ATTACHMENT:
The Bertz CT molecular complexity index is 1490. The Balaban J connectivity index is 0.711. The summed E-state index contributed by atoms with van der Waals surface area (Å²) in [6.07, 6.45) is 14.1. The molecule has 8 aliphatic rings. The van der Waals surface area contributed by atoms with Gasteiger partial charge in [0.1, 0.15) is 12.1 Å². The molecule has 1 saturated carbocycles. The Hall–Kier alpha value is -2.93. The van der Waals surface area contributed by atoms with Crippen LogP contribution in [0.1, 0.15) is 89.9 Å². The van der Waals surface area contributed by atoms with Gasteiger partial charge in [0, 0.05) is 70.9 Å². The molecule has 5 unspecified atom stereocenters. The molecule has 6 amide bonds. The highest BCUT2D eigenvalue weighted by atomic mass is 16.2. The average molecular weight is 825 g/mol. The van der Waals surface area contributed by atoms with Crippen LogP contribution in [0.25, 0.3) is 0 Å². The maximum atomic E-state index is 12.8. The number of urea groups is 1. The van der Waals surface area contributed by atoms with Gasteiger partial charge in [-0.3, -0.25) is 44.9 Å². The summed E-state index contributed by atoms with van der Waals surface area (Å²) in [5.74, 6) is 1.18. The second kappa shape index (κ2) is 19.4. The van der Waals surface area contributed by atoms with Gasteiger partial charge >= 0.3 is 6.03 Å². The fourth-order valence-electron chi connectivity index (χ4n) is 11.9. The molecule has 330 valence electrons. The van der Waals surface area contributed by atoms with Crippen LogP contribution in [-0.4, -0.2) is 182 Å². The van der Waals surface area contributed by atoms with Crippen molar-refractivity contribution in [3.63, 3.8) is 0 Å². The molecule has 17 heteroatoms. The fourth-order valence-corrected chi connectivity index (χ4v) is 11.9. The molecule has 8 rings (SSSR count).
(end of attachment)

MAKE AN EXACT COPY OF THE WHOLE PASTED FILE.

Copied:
The Bertz CT molecular complexity index is 1490. The Balaban J connectivity index is 0.711. The summed E-state index contributed by atoms with van der Waals surface area (Å²) in [6.07, 6.45) is 14.1. The molecule has 8 aliphatic rings. The van der Waals surface area contributed by atoms with Gasteiger partial charge in [0.1, 0.15) is 12.1 Å². The molecule has 1 saturated carbocycles. The Hall–Kier alpha value is -2.93. The van der Waals surface area contributed by atoms with Crippen LogP contribution in [0.1, 0.15) is 89.9 Å². The van der Waals surface area contributed by atoms with Gasteiger partial charge in [0, 0.05) is 70.9 Å². The molecule has 5 unspecified atom stereocenters. The molecule has 6 amide bonds. The highest BCUT2D eigenvalue weighted by atomic mass is 16.2. The average molecular weight is 825 g/mol. The van der Waals surface area contributed by atoms with Crippen LogP contribution in [0.25, 0.3) is 0 Å². The maximum atomic E-state index is 12.8. The number of urea groups is 1. The van der Waals surface area contributed by atoms with Gasteiger partial charge in [-0.3, -0.25) is 44.9 Å². The summed E-state index contributed by atoms with van der Waals surface area (Å²) in [5.74, 6) is 1.18. The second kappa shape index (κ2) is 19.4. The van der Waals surface area contributed by atoms with Gasteiger partial charge >= 0.3 is 6.03 Å². The fourth-order valence-electron chi connectivity index (χ4n) is 11.9. The molecule has 330 valence electrons. The van der Waals surface area contributed by atoms with Crippen LogP contribution in [-0.4, -0.2) is 182 Å². The van der Waals surface area contributed by atoms with Crippen molar-refractivity contribution in [3.63, 3.8) is 0 Å². The molecule has 17 heteroatoms. The fourth-order valence-corrected chi connectivity index (χ4v) is 11.9. The molecule has 8 rings (SSSR count).